Scott: We made a really conscious effort to define our core values and communicate that a lot. And we live by it now. And so, like if a client is not acting the right way, that’s not in the line with us, it’s like you said, there’s another place that would do their accounting and taxes.
Jennifer: Exactly.
Scott: And they may be a better fit for them. And so, we part ways because the attrition costs alone are insane and it gets people down and you just don’t want to deal with that stuff.
Jennifer: Exactly. And we’ll see if this is a nice benefit of strong economies and what’ll happen when-
Scott: I sometimes bring that up, too. Yeah, yeah, yeah.
Jennifer: We have to put up with a lot more when times are tough.
Scott: I know. That is like the bummer. Our employee base is kind of a full spectrum now, especially in the early days, we had a lot of young employees who’d never really kind of gone through a recession or something like that.
Jennifer: Oh, exactly.
Scott: And so that’ll be one of the big talking points issues.
Jennifer: Yeah. And I think the mindfulness around culture wills, because it is a big movement right now. I think it will carry over into tougher times, but maybe with a bit more boundaries.
Scott: Yeah. Well that’s really cool. I’m glad you did that. When you say like early growth stage, is that like series A, series B? [crosstalk]
Jennifer: Series A, series B. So, they’ve launched a product, it got early traction, there’s product market fit. Now they need capital to grow, really go to market aggressively, get to their next set of metrics to raise the next round and start deploying it out. And so, as a smaller fund, we’re able to write a smaller check in those slightly later stages because we are a value-add platform for venture capital. Being able to leverage our network to the benefit of the CEO and the company. So key part of our network is one that SC had started called Products Account. It’s a really great forum association for product managers. She created it years ago as a product manager.
Scott: No way.
Jennifer: Yeah.
Scott: It’s like the stack overflow of product managers or something like that? Or a community?
Jennifer: Yeah. You know, where do you go to get… It’s something people learn on the job and it’s a really hard job. And it moves the needle significantly at a company of any size.
Scott: Yeah.
Jennifer: So, she created it for learning best practices, mentorship. It’s grown into a huge network of hundreds of thousands of product managers.
Scott: That’s incredible. I didn’t know that.
Jennifer: Yeah. About 10,000 executives in that set.
Scott: Holy cow.
Jennifer: Some are more active than others but-
Scott: Is it an online community or is it-
Jennifer: It’s an online community but they also do events.
Scott: Okay.
Jennifer: So, there are chapter heads in different areas that we’ll organize events, companies that will use their site to host it. Digital Ocean has been hosting it in New York for a while for example. And it’s very strong of course in the Bay Area, the West Coast, New York has gotten strong. So, we’re able to leverage that to source portfolio companies.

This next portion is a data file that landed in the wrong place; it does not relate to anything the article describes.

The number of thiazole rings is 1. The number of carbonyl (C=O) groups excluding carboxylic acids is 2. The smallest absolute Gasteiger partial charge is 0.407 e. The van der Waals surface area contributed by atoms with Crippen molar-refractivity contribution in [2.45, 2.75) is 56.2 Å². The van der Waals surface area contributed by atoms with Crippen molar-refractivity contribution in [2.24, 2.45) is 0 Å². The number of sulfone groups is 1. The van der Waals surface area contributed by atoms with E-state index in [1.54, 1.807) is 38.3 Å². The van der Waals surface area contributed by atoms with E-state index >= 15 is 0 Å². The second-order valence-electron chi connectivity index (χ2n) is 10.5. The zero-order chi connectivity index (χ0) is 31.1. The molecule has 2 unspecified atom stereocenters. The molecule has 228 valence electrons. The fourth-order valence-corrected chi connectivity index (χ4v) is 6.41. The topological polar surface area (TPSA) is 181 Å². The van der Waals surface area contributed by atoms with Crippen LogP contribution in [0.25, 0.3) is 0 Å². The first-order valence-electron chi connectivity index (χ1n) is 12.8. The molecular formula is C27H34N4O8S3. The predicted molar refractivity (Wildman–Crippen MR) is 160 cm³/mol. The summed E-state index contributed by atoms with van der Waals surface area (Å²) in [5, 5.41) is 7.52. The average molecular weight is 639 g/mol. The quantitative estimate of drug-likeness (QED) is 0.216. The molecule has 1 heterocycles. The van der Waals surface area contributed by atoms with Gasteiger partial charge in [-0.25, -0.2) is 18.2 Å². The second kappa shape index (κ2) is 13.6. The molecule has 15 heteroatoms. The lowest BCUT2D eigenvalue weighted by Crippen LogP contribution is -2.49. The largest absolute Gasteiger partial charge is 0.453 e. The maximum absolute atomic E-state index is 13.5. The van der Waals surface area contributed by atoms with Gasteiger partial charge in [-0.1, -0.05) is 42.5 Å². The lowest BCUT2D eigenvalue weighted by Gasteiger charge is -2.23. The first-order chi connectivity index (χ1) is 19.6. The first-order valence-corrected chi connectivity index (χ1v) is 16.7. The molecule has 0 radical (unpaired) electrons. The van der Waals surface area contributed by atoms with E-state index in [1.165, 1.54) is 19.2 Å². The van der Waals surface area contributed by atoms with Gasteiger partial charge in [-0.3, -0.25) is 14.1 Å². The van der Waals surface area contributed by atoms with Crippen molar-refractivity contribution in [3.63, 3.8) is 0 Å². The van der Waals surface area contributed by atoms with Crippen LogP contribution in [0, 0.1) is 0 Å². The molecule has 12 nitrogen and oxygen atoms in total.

Scott: That’s amazing.
Jennifer: Yeah. And we won’t let any other venture capitalists have the same role in it as we do. Right? So, we can source deals as significantly. We can help our portfolio companies tap into that network as their product managers need help and support. Learning best practices, get mentorship, hire people, sell to these companies.
Scott: That’s like a gift from God. That’s incredible. Have those resources, yeah.
Jennifer: Eventually get acquired by these companies. So, Amplitude is one of our portfolio companies.
Scott: Yeah, yeah, yeah.
Jennifer: They were involved in Products Account for a while. They let us invest in a later round. Had to make room for our check because they were in high demand. And the CEO, Spencer, has said that we were the best value per dollar invested as an investor because it’s helped drive their sales.
Scott: That’s incredible.
Jennifer: Yeah.
Scott: And I always tell people, I tell our team a lot too, it’s like having a permission asset, especially starting early in your career, pays dividends like 10 years later. Like almost like the podcast for me or Vanessa does a lot of writing, or like this network. You probably don’t know this about me, but I started a nonprofit social network for patients with rare diseases.
Jennifer: Great.
Scott: 12 years ago.
Jennifer: Oh really?
Scott: It doesn’t really impact my professional life, but I learned a lot of lessons doing that. But like just the power of like these online networks and people connecting and remembering where they met or how they can help each other.
Jennifer: There’s one thing we know about Silicon Valley, it’s all about the power of the network, right? Why do companies come here from all over the world? It just accelerates your growth.
Scott: Yeah.
Jennifer: And that’s a key part of how you get funding, how you drive sales, how you meet your acquirers and build your ecosystems. So, that’s our core differentiator, is we will bring the power of our network and our operational expertise to help you out as you build your teams and work through successive rounds of funding. There’s one portfolio company called Blue Dot. They moved here from Australia as they were starting to grow. They have highly precise location technology integrated in apps for retail, for transportation, for fast food. You know, McDonald’s, Transurban, Dunkin Donuts. Super precise, great story. They’re a portfolio company. We’ve helped them get their leads for series B funding.
Scott: Nice.
Jennifer: We’ve helped them source lawyers and a lot of value-add and often consult with them on their build out. Now, as they grow, they’re going to need more product strength and so Products Account is a great fit for them.